GIScience and uncertainty

The article was thought provoking, addressing numerous accomplishments, research agendas and challenges. I appreciated the author’s self awareness and frank statements when addressing his own limitations. At times, it was overwhelming as there were a lot of points covered with 20 years of theoretical and empirical accounts of GIScience.

From the challenges mentioned, I found the notion of uncertainty intriguing; a concept that is highly influential yet largely ignored. Goodchild’s conceptual framework for GIScience elucidates how the human, society and the computer are interlinked by many variables (e.g. spatial cognition, public participation GIS, data modelling). “Uncertainty” dominates the middle of the triangle, however 3 out of the 19 papers — that were most cited, and considered classics over the last 20 years — analyzed by Fisher “report work on uncertainty” (9).

The article notes Tobler’s Law and its implication that “relative errors over short distances will almost always be less than absolute errors” (12). According to Goodchild, this has significant implications for the modeling of uncertainty. From this, it can be inferred that we have confidence in addressing an issue due to its proximity, where a relative error is less intimidating than an absolute error. Goodchild further notes the transition made in our thinking about GIScience from “the accurate processing of maps to the entire process of representing and characterizing the geographic world” (11). The emphasis on the GIScience thought process has been shifted away from accuracy on a micro geographic scale in relation to maps, towards a characteristic and representation on a macro, global geographic scale. Moving from a micro to a macro scale will entail more uncertainty, while the aim is to increase accuracy these are contrary in nature.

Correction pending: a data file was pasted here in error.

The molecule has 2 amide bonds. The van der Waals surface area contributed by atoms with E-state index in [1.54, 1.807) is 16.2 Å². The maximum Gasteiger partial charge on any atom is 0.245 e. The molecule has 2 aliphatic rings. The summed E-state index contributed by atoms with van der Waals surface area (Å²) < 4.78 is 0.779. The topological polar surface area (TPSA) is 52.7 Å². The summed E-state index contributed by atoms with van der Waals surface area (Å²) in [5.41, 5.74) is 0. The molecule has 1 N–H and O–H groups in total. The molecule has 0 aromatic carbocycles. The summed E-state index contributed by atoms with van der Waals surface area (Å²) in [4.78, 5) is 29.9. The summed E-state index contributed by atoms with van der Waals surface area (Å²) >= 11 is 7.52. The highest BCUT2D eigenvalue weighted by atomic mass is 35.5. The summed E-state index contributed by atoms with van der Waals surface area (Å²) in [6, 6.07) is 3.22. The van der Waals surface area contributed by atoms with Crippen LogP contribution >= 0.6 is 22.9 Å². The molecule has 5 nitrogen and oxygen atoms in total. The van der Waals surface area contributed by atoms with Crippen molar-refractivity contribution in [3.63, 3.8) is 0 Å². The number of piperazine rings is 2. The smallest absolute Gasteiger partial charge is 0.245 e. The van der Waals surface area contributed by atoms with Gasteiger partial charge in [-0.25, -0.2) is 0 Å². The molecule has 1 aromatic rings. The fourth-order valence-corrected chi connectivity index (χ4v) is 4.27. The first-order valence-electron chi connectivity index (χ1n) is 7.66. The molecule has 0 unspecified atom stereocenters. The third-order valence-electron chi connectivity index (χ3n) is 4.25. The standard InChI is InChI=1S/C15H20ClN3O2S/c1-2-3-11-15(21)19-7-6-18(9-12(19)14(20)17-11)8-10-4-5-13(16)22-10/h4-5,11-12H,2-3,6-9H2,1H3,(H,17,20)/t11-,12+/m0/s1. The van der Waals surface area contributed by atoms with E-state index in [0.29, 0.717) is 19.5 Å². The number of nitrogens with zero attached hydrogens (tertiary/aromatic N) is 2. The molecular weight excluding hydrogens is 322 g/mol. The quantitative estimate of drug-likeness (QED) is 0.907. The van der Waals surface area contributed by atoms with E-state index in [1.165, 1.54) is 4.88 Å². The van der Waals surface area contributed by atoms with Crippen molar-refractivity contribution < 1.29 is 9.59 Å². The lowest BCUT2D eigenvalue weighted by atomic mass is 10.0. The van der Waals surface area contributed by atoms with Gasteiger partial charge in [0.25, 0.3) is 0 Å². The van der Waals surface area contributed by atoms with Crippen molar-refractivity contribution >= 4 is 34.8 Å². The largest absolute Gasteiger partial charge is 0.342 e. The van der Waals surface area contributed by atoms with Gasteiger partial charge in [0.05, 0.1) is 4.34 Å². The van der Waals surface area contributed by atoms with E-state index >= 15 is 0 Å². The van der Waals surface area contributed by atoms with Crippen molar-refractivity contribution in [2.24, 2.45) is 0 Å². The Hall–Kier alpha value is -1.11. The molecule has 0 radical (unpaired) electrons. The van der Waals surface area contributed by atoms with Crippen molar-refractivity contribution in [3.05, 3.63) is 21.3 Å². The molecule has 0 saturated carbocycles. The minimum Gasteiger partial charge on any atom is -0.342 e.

Despite uncertainty seen as an obstacle to GIScience progress, Goodchild takes note of it as also being a salient factor in “potential undiscoveries” (6). The process of government’s adoption and application of GIScience, and further work on third, fourth and fifth dimensions, and the role of the citizen through neo-geography and VGI are all very exciting and revolutionary.

Goodchild. (2010). Twenty years of progress: GIScience in 2010.


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